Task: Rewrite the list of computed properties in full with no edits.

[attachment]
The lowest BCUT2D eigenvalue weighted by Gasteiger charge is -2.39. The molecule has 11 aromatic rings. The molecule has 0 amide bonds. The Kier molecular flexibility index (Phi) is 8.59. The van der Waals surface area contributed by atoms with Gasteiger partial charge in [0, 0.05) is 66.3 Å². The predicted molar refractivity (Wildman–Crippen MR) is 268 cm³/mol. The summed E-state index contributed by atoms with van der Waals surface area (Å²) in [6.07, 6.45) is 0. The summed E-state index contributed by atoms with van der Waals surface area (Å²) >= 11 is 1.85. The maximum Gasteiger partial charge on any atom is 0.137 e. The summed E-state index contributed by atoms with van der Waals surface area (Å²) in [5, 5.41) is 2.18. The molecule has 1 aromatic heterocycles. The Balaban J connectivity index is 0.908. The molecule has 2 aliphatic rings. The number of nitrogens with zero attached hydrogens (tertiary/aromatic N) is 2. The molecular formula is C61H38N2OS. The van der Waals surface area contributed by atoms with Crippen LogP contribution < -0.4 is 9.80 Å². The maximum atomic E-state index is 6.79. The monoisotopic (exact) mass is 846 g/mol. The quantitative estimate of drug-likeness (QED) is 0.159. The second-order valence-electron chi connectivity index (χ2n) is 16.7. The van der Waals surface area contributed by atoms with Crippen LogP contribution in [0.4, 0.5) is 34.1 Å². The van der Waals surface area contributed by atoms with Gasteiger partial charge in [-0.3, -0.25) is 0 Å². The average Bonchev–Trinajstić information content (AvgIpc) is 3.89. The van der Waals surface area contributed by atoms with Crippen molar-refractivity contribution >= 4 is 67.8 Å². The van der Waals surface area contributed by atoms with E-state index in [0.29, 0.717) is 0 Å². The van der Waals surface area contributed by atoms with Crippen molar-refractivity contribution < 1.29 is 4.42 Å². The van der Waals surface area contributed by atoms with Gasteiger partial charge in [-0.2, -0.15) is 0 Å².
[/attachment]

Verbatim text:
The lowest BCUT2D eigenvalue weighted by Gasteiger charge is -2.39. The molecule has 11 aromatic rings. The molecule has 0 amide bonds. The Kier molecular flexibility index (Phi) is 8.59. The van der Waals surface area contributed by atoms with Gasteiger partial charge in [0, 0.05) is 66.3 Å². The predicted molar refractivity (Wildman–Crippen MR) is 268 cm³/mol. The summed E-state index contributed by atoms with van der Waals surface area (Å²) in [6.07, 6.45) is 0. The summed E-state index contributed by atoms with van der Waals surface area (Å²) >= 11 is 1.85. The maximum Gasteiger partial charge on any atom is 0.137 e. The summed E-state index contributed by atoms with van der Waals surface area (Å²) in [5, 5.41) is 2.18. The molecule has 1 aromatic heterocycles. The Balaban J connectivity index is 0.908. The molecule has 2 aliphatic rings. The number of nitrogens with zero attached hydrogens (tertiary/aromatic N) is 2. The molecular formula is C61H38N2OS. The van der Waals surface area contributed by atoms with Crippen LogP contribution < -0.4 is 9.80 Å². The maximum atomic E-state index is 6.79. The monoisotopic (exact) mass is 846 g/mol. The quantitative estimate of drug-likeness (QED) is 0.159. The second-order valence-electron chi connectivity index (χ2n) is 16.7. The van der Waals surface area contributed by atoms with Crippen LogP contribution in [0.4, 0.5) is 34.1 Å². The van der Waals surface area contributed by atoms with Gasteiger partial charge in [-0.3, -0.25) is 0 Å². The average Bonchev–Trinajstić information content (AvgIpc) is 3.89. The van der Waals surface area contributed by atoms with Crippen molar-refractivity contribution >= 4 is 67.8 Å². The van der Waals surface area contributed by atoms with E-state index in [0.29, 0.717) is 0 Å². The van der Waals surface area contributed by atoms with Crippen molar-refractivity contribution < 1.29 is 4.42 Å². The van der Waals surface area contributed by atoms with Gasteiger partial charge in [-0.2, -0.15) is 0 Å².